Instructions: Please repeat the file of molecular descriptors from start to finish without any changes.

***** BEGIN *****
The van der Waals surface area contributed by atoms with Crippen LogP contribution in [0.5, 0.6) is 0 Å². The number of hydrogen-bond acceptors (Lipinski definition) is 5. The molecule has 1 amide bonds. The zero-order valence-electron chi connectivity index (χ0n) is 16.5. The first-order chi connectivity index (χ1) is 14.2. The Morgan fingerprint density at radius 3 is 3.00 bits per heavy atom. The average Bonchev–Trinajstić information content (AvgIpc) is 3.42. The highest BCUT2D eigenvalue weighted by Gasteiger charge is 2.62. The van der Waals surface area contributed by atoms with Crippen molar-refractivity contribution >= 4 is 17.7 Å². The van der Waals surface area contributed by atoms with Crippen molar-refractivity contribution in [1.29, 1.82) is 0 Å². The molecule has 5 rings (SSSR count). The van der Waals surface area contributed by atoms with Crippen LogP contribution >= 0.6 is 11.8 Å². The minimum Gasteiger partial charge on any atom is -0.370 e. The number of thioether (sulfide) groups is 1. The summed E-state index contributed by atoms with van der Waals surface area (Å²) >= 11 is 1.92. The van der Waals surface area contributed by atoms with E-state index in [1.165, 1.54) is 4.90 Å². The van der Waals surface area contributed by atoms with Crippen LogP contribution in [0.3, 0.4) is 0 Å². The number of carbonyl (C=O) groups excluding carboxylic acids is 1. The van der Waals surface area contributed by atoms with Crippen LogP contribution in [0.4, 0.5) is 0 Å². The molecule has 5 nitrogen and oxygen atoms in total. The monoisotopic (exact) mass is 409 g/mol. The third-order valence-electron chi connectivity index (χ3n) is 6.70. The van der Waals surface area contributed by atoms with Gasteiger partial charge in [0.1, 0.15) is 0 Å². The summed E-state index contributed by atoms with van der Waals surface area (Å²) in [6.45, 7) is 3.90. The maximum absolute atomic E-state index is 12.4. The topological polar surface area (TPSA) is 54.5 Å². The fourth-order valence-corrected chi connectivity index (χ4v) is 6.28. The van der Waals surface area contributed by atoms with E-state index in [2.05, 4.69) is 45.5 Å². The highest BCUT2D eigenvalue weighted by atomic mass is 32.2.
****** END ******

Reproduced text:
The van der Waals surface area contributed by atoms with Crippen LogP contribution in [0.5, 0.6) is 0 Å². The number of hydrogen-bond acceptors (Lipinski definition) is 5. The molecule has 1 amide bonds. The zero-order valence-electron chi connectivity index (χ0n) is 16.5. The first-order chi connectivity index (χ1) is 14.2. The Morgan fingerprint density at radius 3 is 3.00 bits per heavy atom. The average Bonchev–Trinajstić information content (AvgIpc) is 3.42. The highest BCUT2D eigenvalue weighted by Gasteiger charge is 2.62. The van der Waals surface area contributed by atoms with Crippen molar-refractivity contribution >= 4 is 17.7 Å². The van der Waals surface area contributed by atoms with Crippen molar-refractivity contribution in [1.29, 1.82) is 0 Å². The molecule has 5 rings (SSSR count). The van der Waals surface area contributed by atoms with Crippen LogP contribution >= 0.6 is 11.8 Å². The minimum Gasteiger partial charge on any atom is -0.370 e. The number of thioether (sulfide) groups is 1. The summed E-state index contributed by atoms with van der Waals surface area (Å²) >= 11 is 1.92. The van der Waals surface area contributed by atoms with E-state index in [1.165, 1.54) is 4.90 Å². The van der Waals surface area contributed by atoms with Crippen LogP contribution in [0.3, 0.4) is 0 Å². The number of carbonyl (C=O) groups excluding carboxylic acids is 1. The van der Waals surface area contributed by atoms with Crippen LogP contribution in [0.4, 0.5) is 0 Å². The molecule has 5 nitrogen and oxygen atoms in total. The monoisotopic (exact) mass is 409 g/mol. The third-order valence-electron chi connectivity index (χ3n) is 6.70. The van der Waals surface area contributed by atoms with Gasteiger partial charge in [0.1, 0.15) is 0 Å². The summed E-state index contributed by atoms with van der Waals surface area (Å²) in [6.45, 7) is 3.90. The maximum absolute atomic E-state index is 12.4. The topological polar surface area (TPSA) is 54.5 Å². The fourth-order valence-corrected chi connectivity index (χ4v) is 6.28. The van der Waals surface area contributed by atoms with E-state index in [2.05, 4.69) is 45.5 Å². The highest BCUT2D eigenvalue weighted by atomic mass is 32.2.